No deal has been signed, and Telamon must determine the viability of the project before negotiations on a lease can begin. But the authority has pledged to negotiate in good faith should the company decide to move forward, Hinderman said.
Although solar farms on airport grounds are relatively rare – there are about 30 installations in 15 states — they are becoming more common. In 2011, in fact, Telamon announced it would be a partner on what was billed as one of the largest airport-based solar farms in North America. That $40 million, 75-acre project at Indianapolis International Airport, which was commissioned last October, was projected to include more than 41,000 solar panels capable of producing enough energy to power more than 1,800 homes for a year. The company says the renewable energy created is the equivalent of 450,384 gallons of gasoline per year.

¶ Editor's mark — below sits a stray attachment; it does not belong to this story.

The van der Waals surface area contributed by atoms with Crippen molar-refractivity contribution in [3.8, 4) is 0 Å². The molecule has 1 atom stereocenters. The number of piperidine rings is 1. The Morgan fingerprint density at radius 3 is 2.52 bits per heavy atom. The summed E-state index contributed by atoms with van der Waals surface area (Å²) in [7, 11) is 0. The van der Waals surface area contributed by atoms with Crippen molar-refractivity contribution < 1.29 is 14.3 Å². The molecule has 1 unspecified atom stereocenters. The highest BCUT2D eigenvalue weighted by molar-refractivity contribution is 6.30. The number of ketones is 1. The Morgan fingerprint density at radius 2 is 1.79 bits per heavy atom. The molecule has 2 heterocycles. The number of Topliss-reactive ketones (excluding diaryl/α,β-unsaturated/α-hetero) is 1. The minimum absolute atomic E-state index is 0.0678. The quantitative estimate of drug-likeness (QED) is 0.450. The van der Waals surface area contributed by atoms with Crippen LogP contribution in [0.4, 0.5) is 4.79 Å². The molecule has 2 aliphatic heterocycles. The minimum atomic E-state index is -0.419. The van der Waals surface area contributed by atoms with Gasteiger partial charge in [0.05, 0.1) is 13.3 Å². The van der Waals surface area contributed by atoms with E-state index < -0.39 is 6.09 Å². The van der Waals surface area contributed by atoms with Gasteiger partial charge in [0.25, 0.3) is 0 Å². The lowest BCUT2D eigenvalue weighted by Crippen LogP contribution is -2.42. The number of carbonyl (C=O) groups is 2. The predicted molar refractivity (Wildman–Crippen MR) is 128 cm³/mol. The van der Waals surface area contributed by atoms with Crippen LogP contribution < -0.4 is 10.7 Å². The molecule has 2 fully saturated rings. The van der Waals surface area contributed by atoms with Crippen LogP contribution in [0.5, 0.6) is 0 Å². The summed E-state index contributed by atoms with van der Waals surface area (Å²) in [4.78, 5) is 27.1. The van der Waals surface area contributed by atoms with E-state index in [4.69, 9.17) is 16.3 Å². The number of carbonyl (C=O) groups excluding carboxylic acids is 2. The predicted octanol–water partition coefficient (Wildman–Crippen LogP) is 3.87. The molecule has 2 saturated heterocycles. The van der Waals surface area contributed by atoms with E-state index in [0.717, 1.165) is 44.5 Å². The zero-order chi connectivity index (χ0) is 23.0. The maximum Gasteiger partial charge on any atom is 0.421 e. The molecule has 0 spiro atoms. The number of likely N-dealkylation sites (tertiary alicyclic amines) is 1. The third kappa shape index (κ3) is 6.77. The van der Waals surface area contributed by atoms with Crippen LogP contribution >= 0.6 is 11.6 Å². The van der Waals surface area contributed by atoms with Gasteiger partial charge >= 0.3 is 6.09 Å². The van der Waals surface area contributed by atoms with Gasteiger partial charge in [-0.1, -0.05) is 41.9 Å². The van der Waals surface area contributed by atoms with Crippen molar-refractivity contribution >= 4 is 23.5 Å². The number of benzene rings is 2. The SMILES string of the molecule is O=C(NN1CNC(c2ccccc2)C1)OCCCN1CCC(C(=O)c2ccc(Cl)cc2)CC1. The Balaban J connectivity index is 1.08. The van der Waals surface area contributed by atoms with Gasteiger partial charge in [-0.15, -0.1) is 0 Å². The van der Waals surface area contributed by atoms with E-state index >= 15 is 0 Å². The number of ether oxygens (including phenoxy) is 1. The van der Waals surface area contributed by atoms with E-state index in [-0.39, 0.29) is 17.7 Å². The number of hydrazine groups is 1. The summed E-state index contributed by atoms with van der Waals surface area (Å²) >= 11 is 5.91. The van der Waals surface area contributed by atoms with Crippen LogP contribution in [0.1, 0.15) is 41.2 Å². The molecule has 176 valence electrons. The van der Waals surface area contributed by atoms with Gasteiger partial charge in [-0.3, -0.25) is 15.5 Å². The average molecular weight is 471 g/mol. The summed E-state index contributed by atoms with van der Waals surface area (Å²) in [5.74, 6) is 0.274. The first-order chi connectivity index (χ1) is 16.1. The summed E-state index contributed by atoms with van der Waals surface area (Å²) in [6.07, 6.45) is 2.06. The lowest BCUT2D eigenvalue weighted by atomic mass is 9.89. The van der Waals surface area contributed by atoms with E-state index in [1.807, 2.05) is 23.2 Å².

The company will determine whether Allen County receives enough sun light to make a similar project feasible here, Hinderman said. It would also require approve from the Federal Aviation Administration, which must ensure the facility would not endanger safety. Concerns about glare have limited airport-based solar farms in the past, but new panels have been developed to minimize that concern, Hinderman said.
“We've been talking to (Telamon) for about a year,” he added.
Although some airports tap directly into power generated by nearby solar farms – Chicago's O'Hare International is planning to get up to 10 percent of its electricity from a farm slated for completion in 2016 — a Fort Wayne facility would feed electricity into the existing power grid, company spokeswoman Alexa Amatulli said. In Indianapolis, the power is fed to Indianapolis Power and Light Co. No public funds were used in the project, she added. The Indianapolis project was a joint venture between Telamon and Johnson-Melloh Solutions.